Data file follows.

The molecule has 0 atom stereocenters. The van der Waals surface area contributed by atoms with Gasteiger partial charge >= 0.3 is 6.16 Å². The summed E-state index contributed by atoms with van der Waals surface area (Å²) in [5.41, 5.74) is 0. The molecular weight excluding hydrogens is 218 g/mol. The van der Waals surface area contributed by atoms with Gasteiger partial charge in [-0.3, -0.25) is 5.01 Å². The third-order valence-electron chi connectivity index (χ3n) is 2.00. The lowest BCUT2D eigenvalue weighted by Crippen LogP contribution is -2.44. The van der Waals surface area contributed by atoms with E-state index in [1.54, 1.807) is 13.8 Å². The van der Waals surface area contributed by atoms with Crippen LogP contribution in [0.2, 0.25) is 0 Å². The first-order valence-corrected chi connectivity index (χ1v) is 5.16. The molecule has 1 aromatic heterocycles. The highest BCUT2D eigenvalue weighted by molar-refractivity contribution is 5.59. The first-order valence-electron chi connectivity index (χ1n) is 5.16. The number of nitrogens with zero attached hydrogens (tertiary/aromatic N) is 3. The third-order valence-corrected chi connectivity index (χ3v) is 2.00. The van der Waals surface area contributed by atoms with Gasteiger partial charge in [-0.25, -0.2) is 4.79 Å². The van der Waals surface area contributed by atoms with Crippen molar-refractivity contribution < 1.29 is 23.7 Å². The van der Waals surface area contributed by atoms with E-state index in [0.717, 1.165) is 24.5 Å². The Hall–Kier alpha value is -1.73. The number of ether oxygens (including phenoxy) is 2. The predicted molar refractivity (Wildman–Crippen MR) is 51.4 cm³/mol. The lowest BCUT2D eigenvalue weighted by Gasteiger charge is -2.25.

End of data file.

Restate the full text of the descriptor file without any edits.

The molecule has 0 atom stereocenters. The van der Waals surface area contributed by atoms with Gasteiger partial charge >= 0.3 is 6.16 Å². The summed E-state index contributed by atoms with van der Waals surface area (Å²) in [5.41, 5.74) is 0. The molecular weight excluding hydrogens is 218 g/mol. The van der Waals surface area contributed by atoms with Gasteiger partial charge in [-0.3, -0.25) is 5.01 Å². The third-order valence-electron chi connectivity index (χ3n) is 2.00. The lowest BCUT2D eigenvalue weighted by Crippen LogP contribution is -2.44. The van der Waals surface area contributed by atoms with E-state index in [1.54, 1.807) is 13.8 Å². The van der Waals surface area contributed by atoms with Crippen LogP contribution in [0.2, 0.25) is 0 Å². The first-order valence-corrected chi connectivity index (χ1v) is 5.16. The molecule has 1 aromatic heterocycles. The highest BCUT2D eigenvalue weighted by molar-refractivity contribution is 5.59. The first-order valence-electron chi connectivity index (χ1n) is 5.16. The number of nitrogens with zero attached hydrogens (tertiary/aromatic N) is 3. The third-order valence-corrected chi connectivity index (χ3v) is 2.00. The van der Waals surface area contributed by atoms with Gasteiger partial charge in [-0.25, -0.2) is 4.79 Å². The van der Waals surface area contributed by atoms with Crippen molar-refractivity contribution < 1.29 is 23.7 Å². The van der Waals surface area contributed by atoms with E-state index in [0.717, 1.165) is 24.5 Å². The Hall–Kier alpha value is -1.73. The number of ether oxygens (including phenoxy) is 2. The predicted molar refractivity (Wildman–Crippen MR) is 51.4 cm³/mol. The lowest BCUT2D eigenvalue weighted by Gasteiger charge is -2.25.